More than half of the renewable energy projects that won contracts in the first state-backed Renewable Energy Support Scheme (RESS) will not be completed on time this year, if at all, the Business Post understands.
A total of 82 projects were successful in the RESS 1 auction process held in 2020, which are supposed to add 1,275 megawatts (MW) of renewable energy to the national power grid.
However, a combination of planning and grid delays, soaring costs for new turbines and solar panels, as well as a large number of projects being bid in at too-low prices have significantly delayed some projects or made them unviable to construct at all.
The Business Post understands less than 630 MW of renewable wind and solar projects will be energised by the end of this year, which is just under half the amount hoped for.
Senior sources in the energy industry have said a large number of solar projects, in particular, had become unviable because they were bid into the RESS auction at rock bottom prices, which meant their economic viability was always going to be uncertain.
A smaller number of wind projects are also thought to be in danger of not being built at all after being bid in at low prices while the cost of new wind turbines has risen by 10-15 per cent in the past year.
It comes as the energy grid faces significant pressure due to rising demand and very little development of new sources of firm power. The government recently increased its target to have 80 per cent of electricity generated from renewable sources by 2030.
The RESS auction process is designed to provide a guaranteed state support to renewable energy projects. The government held its first RESS auction in 2020, at which 82 projects won contracts that guaranteed a set energy price for 15 years.
Under the terms of RESS 1, all projects should be completed by the end of 2022 and have a final deadline of December 2023. Projects that miss this final deadline will be hit with a fine payable in the form of an insurance bond.
A total of 19 renewable wind projects were successful in RESS 1 with a combined capacity to deliver almost 480 MW of clean energy, while 63 solar projects were successful, promising to deliver almost 800 MW of renewable solar power.
However, the Business Post understands that just six wind projects will be built and energised in 2022, which will deliver less than 230 MW of power between them – less than half the total amount of new wind energy promised under the scheme.
It’s understood these projects include Bord na Móna’s two large-scale wind farm developments at Oweninny in Mayo and Cloncreen in Offaly, which will deliver almost 160 MW of power alone. Statkraft, the Norwegian energy company, is also understood to be progressing two projects in Cavan and Offaly that will deliver a combined 57 MW.
Sources in the wind industry said the development of a further 200 MW of projects will likely run into 2023. A number of these are considered low-risk projects that have been delayed due to planning issues or grid connections and will likely be energised next year.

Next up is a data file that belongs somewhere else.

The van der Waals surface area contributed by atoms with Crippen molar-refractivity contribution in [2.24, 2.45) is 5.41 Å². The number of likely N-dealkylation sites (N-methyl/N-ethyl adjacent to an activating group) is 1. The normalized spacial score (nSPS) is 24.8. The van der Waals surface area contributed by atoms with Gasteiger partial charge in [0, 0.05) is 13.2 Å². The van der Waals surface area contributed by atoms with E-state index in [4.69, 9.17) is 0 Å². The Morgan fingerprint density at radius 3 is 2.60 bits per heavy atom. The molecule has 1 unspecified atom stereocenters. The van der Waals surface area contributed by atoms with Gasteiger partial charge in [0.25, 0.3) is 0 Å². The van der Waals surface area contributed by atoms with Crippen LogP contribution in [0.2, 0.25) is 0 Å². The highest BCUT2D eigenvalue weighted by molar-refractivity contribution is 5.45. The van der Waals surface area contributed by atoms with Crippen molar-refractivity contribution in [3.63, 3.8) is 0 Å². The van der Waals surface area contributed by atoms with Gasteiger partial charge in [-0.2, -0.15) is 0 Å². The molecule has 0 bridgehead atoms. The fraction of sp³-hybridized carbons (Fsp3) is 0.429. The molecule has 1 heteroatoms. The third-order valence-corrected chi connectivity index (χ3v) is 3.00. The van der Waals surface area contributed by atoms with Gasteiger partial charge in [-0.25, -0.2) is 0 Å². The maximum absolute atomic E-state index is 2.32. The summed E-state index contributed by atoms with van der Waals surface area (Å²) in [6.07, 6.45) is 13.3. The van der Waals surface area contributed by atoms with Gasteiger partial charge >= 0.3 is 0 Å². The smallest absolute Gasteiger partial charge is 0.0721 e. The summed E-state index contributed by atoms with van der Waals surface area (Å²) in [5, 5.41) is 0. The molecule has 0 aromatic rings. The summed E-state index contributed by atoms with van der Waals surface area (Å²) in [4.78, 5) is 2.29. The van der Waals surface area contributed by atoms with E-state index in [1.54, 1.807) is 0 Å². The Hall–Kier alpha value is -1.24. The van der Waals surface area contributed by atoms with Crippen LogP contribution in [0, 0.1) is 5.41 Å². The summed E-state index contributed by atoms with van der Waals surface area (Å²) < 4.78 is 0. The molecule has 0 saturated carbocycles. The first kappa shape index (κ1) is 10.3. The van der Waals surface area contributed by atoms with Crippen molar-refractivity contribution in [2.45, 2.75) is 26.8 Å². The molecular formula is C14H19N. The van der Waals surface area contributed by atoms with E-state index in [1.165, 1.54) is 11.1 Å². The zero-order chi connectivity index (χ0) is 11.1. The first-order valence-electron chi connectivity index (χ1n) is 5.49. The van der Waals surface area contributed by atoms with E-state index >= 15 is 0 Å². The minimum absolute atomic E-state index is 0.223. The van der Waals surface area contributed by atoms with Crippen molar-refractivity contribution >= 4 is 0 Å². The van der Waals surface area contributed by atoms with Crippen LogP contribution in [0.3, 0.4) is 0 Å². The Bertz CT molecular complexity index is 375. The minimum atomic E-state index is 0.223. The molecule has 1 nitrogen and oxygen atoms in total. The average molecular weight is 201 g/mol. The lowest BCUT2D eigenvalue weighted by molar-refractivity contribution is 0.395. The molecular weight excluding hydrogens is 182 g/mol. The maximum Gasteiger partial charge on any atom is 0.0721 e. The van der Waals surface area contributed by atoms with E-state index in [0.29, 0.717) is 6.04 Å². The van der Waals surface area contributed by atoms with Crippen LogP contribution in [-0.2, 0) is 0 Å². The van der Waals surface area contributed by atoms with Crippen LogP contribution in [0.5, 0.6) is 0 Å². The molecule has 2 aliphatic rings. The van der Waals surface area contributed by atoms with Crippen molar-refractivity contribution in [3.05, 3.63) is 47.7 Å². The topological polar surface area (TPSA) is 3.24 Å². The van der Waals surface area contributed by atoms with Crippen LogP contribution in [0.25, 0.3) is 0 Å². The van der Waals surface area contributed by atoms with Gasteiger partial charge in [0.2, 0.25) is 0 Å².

However, many industry experts believe there are some very high-risk wind projects in RESS 1 that may not be developed at all.
“Most of our RESS 1 projects are on track and we should see more than 200 MW of new wind energy connect this year and the same again next year. However, some of our projects are facing challenges,” Noel Cunniffe, chief executive of industry group Wind Energy Ireland, told the Business Post.
“Lengthy delays in the planning system are putting project timelines at risk and there are concerns among some of our members about the speed at which EirGrid and ESB Networks are rolling out grid connections.”
A similar pattern can be seen on the solar side. Just 400 MW of solar projects will be completed and energised by the end of this year, which is just half the total amount that was successful in the RESS 1 auction.
The majority of this capacity will be delivered by a handful of very large solar projects, including two solar farms being developed by Statkraft that will deliver a combined 171 MW of energy capacity. Highfield Energy, an Irish firm led by Peter Kavanagh, will deliver 195 MW of capacity from two solar farms it is developing in Meath and Wexford.
The solar industry said a further 100 MW are likely to be energised in 2023 having been held up by delays with planning permission and grid connections.
However, the Business Post understands about 200 MW of the solar projects that were successful in RESS 1 will definitely not be built, while major question marks are also hanging over a further 100 MW of projects.
This means almost 40 per cent of solar projects that were successful in RESS 1 might never be constructed.
“This situation is a product of international supply chains, policy design and local network delivery. One we can’t control. The others are within our gift,” Conall Bolger, chief executive of the Irish Solar Energy Association, said.
Source: Business Post – https://www.businesspost.ie/energy/half-of-state-backed-renewable-projects-are-behind-schedule-d33502c4